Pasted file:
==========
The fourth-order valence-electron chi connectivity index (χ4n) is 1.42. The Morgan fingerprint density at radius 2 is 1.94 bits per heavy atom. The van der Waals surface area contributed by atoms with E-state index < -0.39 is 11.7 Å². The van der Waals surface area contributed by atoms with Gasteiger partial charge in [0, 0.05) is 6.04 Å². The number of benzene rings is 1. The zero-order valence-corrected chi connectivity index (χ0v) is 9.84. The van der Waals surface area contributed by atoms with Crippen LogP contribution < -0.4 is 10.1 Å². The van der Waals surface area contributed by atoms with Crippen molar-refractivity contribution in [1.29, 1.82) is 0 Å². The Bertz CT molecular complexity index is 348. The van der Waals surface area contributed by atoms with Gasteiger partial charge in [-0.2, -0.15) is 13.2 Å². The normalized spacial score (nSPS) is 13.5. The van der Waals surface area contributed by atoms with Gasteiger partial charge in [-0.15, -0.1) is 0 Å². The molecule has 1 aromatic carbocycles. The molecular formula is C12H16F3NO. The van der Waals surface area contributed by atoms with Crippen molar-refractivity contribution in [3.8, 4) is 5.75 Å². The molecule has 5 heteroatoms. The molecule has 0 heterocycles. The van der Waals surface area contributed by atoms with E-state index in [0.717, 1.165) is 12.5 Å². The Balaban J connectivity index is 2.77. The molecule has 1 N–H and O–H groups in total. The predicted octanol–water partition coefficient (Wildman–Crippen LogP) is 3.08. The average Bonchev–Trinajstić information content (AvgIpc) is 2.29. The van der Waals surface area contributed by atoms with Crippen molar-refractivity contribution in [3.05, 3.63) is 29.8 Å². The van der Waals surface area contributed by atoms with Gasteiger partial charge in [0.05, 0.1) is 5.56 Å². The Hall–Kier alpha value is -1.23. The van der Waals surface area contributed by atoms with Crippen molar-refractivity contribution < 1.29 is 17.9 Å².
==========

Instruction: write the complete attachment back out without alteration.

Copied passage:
The fourth-order valence-electron chi connectivity index (χ4n) is 1.42. The Morgan fingerprint density at radius 2 is 1.94 bits per heavy atom. The van der Waals surface area contributed by atoms with E-state index < -0.39 is 11.7 Å². The van der Waals surface area contributed by atoms with Gasteiger partial charge in [0, 0.05) is 6.04 Å². The number of benzene rings is 1. The zero-order valence-corrected chi connectivity index (χ0v) is 9.84. The van der Waals surface area contributed by atoms with Crippen LogP contribution < -0.4 is 10.1 Å². The van der Waals surface area contributed by atoms with Crippen molar-refractivity contribution in [1.29, 1.82) is 0 Å². The Bertz CT molecular complexity index is 348. The van der Waals surface area contributed by atoms with Gasteiger partial charge in [-0.2, -0.15) is 13.2 Å². The normalized spacial score (nSPS) is 13.5. The van der Waals surface area contributed by atoms with Gasteiger partial charge in [-0.15, -0.1) is 0 Å². The molecule has 1 aromatic carbocycles. The molecular formula is C12H16F3NO. The van der Waals surface area contributed by atoms with Crippen molar-refractivity contribution in [3.8, 4) is 5.75 Å². The molecule has 5 heteroatoms. The molecule has 0 heterocycles. The van der Waals surface area contributed by atoms with E-state index in [0.717, 1.165) is 12.5 Å². The Balaban J connectivity index is 2.77. The molecule has 1 N–H and O–H groups in total. The predicted octanol–water partition coefficient (Wildman–Crippen LogP) is 3.08. The average Bonchev–Trinajstić information content (AvgIpc) is 2.29. The van der Waals surface area contributed by atoms with Crippen molar-refractivity contribution in [3.05, 3.63) is 29.8 Å². The van der Waals surface area contributed by atoms with Gasteiger partial charge in [0.05, 0.1) is 5.56 Å². The Hall–Kier alpha value is -1.23. The van der Waals surface area contributed by atoms with Crippen molar-refractivity contribution < 1.29 is 17.9 Å².